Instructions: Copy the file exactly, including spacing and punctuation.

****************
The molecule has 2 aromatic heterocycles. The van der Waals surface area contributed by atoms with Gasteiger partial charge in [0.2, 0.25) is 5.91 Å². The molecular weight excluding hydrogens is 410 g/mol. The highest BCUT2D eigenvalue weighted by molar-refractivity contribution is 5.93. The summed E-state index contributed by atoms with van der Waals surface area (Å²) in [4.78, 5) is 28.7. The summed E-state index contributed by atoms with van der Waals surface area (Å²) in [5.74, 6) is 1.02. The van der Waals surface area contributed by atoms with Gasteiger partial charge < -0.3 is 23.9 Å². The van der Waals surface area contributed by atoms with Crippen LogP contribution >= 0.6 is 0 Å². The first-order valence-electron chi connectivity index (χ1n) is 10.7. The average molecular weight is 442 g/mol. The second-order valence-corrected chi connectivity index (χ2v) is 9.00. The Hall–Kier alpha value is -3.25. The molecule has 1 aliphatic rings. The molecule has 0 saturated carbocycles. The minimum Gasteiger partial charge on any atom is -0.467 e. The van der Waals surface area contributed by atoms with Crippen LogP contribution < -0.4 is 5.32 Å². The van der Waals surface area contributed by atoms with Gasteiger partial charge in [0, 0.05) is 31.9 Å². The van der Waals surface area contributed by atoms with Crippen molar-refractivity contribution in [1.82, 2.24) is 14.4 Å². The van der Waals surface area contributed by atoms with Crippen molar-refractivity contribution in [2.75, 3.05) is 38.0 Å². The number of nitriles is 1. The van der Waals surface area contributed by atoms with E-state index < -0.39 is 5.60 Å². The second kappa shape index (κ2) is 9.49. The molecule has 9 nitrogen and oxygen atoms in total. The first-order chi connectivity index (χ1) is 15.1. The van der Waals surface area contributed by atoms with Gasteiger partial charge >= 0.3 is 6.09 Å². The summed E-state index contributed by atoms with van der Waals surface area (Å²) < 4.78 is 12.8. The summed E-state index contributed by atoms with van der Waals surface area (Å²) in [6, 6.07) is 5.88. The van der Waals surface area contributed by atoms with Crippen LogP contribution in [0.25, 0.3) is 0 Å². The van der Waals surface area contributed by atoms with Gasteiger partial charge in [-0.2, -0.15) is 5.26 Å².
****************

The molecule has 2 aromatic heterocycles. The van der Waals surface area contributed by atoms with Gasteiger partial charge in [0.2, 0.25) is 5.91 Å². The molecular weight excluding hydrogens is 410 g/mol. The highest BCUT2D eigenvalue weighted by molar-refractivity contribution is 5.93. The summed E-state index contributed by atoms with van der Waals surface area (Å²) in [4.78, 5) is 28.7. The summed E-state index contributed by atoms with van der Waals surface area (Å²) in [5.74, 6) is 1.02. The van der Waals surface area contributed by atoms with Gasteiger partial charge < -0.3 is 23.9 Å². The van der Waals surface area contributed by atoms with Crippen LogP contribution >= 0.6 is 0 Å². The first-order valence-electron chi connectivity index (χ1n) is 10.7. The average molecular weight is 442 g/mol. The second-order valence-corrected chi connectivity index (χ2v) is 9.00. The Hall–Kier alpha value is -3.25. The molecule has 1 aliphatic rings. The molecule has 0 saturated carbocycles. The minimum Gasteiger partial charge on any atom is -0.467 e. The van der Waals surface area contributed by atoms with Crippen LogP contribution < -0.4 is 5.32 Å². The van der Waals surface area contributed by atoms with Gasteiger partial charge in [0, 0.05) is 31.9 Å². The van der Waals surface area contributed by atoms with Crippen molar-refractivity contribution in [1.82, 2.24) is 14.4 Å². The van der Waals surface area contributed by atoms with Crippen molar-refractivity contribution in [2.75, 3.05) is 38.0 Å². The number of nitriles is 1. The van der Waals surface area contributed by atoms with E-state index < -0.39 is 5.60 Å². The second kappa shape index (κ2) is 9.49. The molecule has 9 nitrogen and oxygen atoms in total. The first-order chi connectivity index (χ1) is 15.1. The van der Waals surface area contributed by atoms with Gasteiger partial charge >= 0.3 is 6.09 Å². The summed E-state index contributed by atoms with van der Waals surface area (Å²) < 4.78 is 12.8. The summed E-state index contributed by atoms with van der Waals surface area (Å²) in [6, 6.07) is 5.88. The van der Waals surface area contributed by atoms with Crippen LogP contribution in [0.25, 0.3) is 0 Å². The van der Waals surface area contributed by atoms with Gasteiger partial charge in [-0.2, -0.15) is 5.26 Å².